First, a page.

New York City’s health commissioner predicted at a city council budget hearing Tuesday that revenue from inspection fines at restaurants will drop about 25 percent in the current fiscal year.
Thomas Farley told Councilman David Greenfield (D-Brooklyn) that the restaurant inspection process has been reformed after numerous complaints raised by elected officials, restaurant owners and the news media over the past year.
In theory and possibly in fact, inspections are there to protect the public. Diners do breathe a little easier when they see that in the window of their favorite eatery is a poster bearing a big letter “A.” The Health Department’s unannounced inspections, conducted at least once a year, are to rate the restaurants’ compliance in food handling, food temperature, personal hygiene and vermin control. The lower the score, the better the grade.
However, some restaurant owners complain that the process is being abused. Over the past year, local restaurant owners have contacted elected officials with examples of unfair actions or fines. One owner complained of being cited for having a wet floor after he had just finished mopping. Fines were issued for food that was too hot, even though it was hot because it had just come out of the oven.
One restaurant owner recounted that an inspector used bleach to destroy a large shipment of cheese 15 minutes after it was delivered, claiming that it was not at the correct temperature and causing the owner a loss of thousands of dollars. The store ownerfrustration was compounded when a different inspector said he would not have thrown the cheese out.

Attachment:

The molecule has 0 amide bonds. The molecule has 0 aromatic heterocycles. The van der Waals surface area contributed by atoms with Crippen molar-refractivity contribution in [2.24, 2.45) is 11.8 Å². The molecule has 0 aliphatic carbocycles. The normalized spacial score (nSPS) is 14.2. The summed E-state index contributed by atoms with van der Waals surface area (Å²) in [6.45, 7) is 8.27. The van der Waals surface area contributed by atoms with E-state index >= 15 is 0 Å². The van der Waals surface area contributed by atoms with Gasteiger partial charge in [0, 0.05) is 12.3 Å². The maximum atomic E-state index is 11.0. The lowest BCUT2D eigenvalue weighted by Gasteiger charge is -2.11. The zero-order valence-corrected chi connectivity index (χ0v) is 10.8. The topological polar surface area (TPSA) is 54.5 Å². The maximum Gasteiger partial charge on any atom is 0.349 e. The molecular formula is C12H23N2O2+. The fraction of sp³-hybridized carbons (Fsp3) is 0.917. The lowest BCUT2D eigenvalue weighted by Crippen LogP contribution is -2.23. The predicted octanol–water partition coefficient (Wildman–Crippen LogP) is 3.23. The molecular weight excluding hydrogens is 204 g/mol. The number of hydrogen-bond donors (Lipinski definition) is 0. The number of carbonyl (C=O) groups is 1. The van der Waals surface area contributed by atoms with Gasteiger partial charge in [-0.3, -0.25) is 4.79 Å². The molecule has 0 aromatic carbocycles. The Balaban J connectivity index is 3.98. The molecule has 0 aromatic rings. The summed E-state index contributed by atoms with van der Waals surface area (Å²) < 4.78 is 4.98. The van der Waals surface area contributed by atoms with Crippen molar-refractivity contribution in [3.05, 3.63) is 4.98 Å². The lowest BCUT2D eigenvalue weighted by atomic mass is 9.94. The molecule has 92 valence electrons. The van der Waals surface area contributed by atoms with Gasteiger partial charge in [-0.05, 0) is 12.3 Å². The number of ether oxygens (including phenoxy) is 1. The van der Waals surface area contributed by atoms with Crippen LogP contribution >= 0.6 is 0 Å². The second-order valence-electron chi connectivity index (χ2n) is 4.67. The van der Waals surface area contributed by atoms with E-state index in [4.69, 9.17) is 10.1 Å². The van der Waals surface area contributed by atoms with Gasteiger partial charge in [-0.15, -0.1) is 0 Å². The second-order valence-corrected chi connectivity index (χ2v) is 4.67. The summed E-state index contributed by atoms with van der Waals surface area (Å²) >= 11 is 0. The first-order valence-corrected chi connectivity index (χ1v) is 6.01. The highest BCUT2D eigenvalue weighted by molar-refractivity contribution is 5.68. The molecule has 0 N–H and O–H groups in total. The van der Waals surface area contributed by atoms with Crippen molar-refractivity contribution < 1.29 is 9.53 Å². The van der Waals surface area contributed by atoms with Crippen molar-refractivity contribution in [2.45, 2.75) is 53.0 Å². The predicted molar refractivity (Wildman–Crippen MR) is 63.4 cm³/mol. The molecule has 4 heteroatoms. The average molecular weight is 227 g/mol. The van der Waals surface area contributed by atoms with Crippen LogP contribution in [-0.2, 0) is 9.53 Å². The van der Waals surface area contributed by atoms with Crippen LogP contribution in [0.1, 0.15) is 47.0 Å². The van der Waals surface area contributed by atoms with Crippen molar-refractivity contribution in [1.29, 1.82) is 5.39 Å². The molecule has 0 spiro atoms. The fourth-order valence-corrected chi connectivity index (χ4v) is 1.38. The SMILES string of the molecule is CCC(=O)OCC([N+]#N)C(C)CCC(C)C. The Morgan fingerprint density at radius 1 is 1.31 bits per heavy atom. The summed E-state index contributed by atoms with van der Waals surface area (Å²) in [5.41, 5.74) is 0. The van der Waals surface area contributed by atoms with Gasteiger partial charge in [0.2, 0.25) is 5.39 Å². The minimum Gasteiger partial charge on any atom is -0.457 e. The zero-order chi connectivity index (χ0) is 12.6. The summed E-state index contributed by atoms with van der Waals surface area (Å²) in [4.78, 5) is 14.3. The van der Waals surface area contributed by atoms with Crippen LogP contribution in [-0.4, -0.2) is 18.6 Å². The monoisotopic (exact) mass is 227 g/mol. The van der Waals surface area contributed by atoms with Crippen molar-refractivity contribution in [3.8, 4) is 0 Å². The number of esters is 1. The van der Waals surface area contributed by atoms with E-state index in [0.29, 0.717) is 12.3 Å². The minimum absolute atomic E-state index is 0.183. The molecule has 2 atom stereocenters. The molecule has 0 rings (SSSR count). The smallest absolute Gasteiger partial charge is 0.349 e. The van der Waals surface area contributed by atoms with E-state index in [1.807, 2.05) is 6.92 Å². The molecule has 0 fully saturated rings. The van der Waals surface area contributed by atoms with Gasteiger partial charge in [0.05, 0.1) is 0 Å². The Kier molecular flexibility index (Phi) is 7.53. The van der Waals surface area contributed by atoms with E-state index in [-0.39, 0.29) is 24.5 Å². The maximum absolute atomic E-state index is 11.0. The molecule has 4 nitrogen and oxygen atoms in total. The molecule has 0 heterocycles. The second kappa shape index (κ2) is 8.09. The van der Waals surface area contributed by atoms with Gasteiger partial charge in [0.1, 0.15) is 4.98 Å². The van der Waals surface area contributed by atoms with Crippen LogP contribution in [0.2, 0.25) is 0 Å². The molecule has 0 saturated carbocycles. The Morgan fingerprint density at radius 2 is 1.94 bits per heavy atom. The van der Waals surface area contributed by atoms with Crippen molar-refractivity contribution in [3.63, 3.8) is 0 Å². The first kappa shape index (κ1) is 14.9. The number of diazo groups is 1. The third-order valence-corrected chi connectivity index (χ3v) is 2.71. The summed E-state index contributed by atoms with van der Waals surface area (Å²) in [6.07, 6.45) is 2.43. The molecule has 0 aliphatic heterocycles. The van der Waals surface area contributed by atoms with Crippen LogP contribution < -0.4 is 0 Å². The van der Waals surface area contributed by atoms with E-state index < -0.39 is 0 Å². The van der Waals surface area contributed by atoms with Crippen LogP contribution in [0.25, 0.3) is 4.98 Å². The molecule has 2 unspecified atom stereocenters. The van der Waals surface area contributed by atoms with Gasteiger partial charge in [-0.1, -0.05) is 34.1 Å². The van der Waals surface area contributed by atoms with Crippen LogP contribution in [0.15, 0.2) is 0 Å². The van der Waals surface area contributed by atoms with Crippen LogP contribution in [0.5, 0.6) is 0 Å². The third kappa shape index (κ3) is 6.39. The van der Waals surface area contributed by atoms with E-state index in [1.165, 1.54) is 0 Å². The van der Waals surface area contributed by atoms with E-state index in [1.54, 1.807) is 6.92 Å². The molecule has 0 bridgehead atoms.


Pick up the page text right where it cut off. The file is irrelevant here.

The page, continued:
Greenfield noted at the hearing that fines issued to restaurant owners for health violations have increased dramatically over the past few years, from $27.7 million in 2009 to $52.4 million last year. He asked Farley if it was because of a greater number of unsanitary restaurants, more rigorous enforcement, or other factors.
Farley said that the frequency of inspections did increase after the letter grade system was instituted, but predicted that revenue from inspection fines will drop to about $40 million in the current fiscal year.
“We have received very specific complaints about arbitrary rules, different standards from different inspectors, lots of focus on non-food safety items and other issues,” Greenfield said.